In 2013, about 1.3 million (7.0%) people had used meth/amphetamines in their lifetime and 400,000 (2.1%) had done so in the last 12 months (Online Table 5.5). Males were more likely than females to have used meth/amphetamines in their lifetime (8.6% and 5.3%, respectively) or in the last 12 months (2.7% and 1.5%, respectively). In addition:
Meth/amphetamine use had been declining since it peaked at 3.7% in 1998 (Online Table 5.3) but remained stable at 2.1% between 2010 and 2013. There were no significant changes in the proportion of people using meth/amphetamines in last 12 months among different age groups or sexes (Figure 5.8). Patterns of meth/amphetamine use over time are:
Figure: 5.8: Recent(a) use of meth/amphetamines(b), people aged 14 or older, by age, 2001 to 2013 (per cent)
Source: Online Table 5.18.
Meth/amphetamines comes in many forms including powder/pills (speed), crystal methamphetamine (crystal meth or ice) and a sticky paste (base). Ice is usually the most pure form, followed by base then speed. The 'high' experienced from ice and base is much more intense, and with intense reactions come powerful responses including comedown, the potential for dependence (addiction) and chronic physical and mental problems (DoHA 2013).
In 2013 there was a change in the main form of meth/amphetamines used with ice replacing powder as the preferred form of the drug. Among recent users, powder decreased from 51% to 29% while the use of ice more than doubled, from 22% in 2010 to 50% in 2013 (Figure 5.9).
Figure 5.9: Main form of meth/amphetamine used, recent(a) users aged 14 or older, 2007 to 2013 (per cent)
Note: Base is recent users of Meth/amphetamines.
Source: Online Table 5.19.
There was a significant increase in the proportion of people who were offered or had the opportunity to use cocaine in 2013 (from 4.4% in 2010 to 5.2%). However, there was no change in the proportion using cocaine in the previous 12 months (2.1%) (Online tables 5.3 and 5.12). Recent users also used cocaine less often in 2013, with a lower proportion using it every few months (from 26% to 18.0%) and a higher proportion using it once or twice a year from 61% to 71% (Online Table 5.11).
Of people aged 14 or older, 8.1% (or 1.5 million) had used cocaine in their lifetime, and 2.1% (or about 400,000 people) had used it in the previous 12 months (Online Table 5.5). Cocaine use was highest among:
The proportion of males and females who had used cocaine in the previous 12 months has been increasing since 2004 and was highest in 2010 and 2013 (Figure 5.10). While use of drugs such as cannabis, ecstasy and meth/amphetamines has generally declined since 2004, the proportion of people using cocaine has been increasing since 2004. This is particularly so among those aged 20–29 and 30–39. Cocaine use in Australia is currently at the highest levels yet seen. More specific findings include:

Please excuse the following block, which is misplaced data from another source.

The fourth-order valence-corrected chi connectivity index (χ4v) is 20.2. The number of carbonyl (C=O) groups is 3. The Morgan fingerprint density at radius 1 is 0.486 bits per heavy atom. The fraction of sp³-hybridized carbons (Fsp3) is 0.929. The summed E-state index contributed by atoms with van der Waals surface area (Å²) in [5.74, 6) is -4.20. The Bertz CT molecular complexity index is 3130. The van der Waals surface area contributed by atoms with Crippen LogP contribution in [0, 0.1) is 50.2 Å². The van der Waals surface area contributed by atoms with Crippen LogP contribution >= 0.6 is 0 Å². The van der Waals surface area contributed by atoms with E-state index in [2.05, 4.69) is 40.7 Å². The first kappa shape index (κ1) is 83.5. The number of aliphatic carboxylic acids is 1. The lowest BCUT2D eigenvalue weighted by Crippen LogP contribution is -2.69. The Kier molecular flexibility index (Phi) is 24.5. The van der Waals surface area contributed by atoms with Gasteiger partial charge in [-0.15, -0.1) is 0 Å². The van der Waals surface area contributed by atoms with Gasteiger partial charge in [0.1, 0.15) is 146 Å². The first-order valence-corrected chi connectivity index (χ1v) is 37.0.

Figure 5.10: Recent(a) use of cocaine, people aged 14 or older, by age, 2001 to 2013 (per cent)
Source: Online Table 5.21.
Novel, new or emerging psychoactive substances, or EPS, is a term used to describe drugs with mind-altering effects that are relatively new to the recreational drug market. EPS often mimic the effects of existing illicit psychoactive drugs such as cannabis, ecstasy (MDMA) and hallucinogens, or have chemical structures very similar to those substances. Other names given to this group of drugs include: research chemicals, analogues, legal highs, herbal highs, bath salts, party pills and synthetic drugs (NDARC 2013).
Psychoactive substances are emerging at an unprecedented rate as manufacturers use new chemicals to replace those that are banned (Bright 2013). By 2013, the emergence of 348 EPS had been reported to United Nations Office on Drugs and Crime (UNODC), the majority of which were identified between 2008 and 2013. However, this figure is likely to underestimate the number of these drugs, as the figure only reflects reports of official sources and does not take unofficial sources into account (UNODC 2014). There are 2 primary categories of product available in Australia: powders/pills and synthetic cannabis (Bright 2013).
A range of EPS with similar effects to more commonly known internationally controlled drugs such as cannabis and amphetamine-type substances (ATS) have already been identified as potential risks to public health and are controlled in Australia. Drugs in this category health have been scheduled as Prohibited Substances under the Commonwealth Poisons Standard (the Standard for the Uniform Scheduling of Medicines and Poisons or SUSMP), which is administered by the Therapeutic Goods Administration.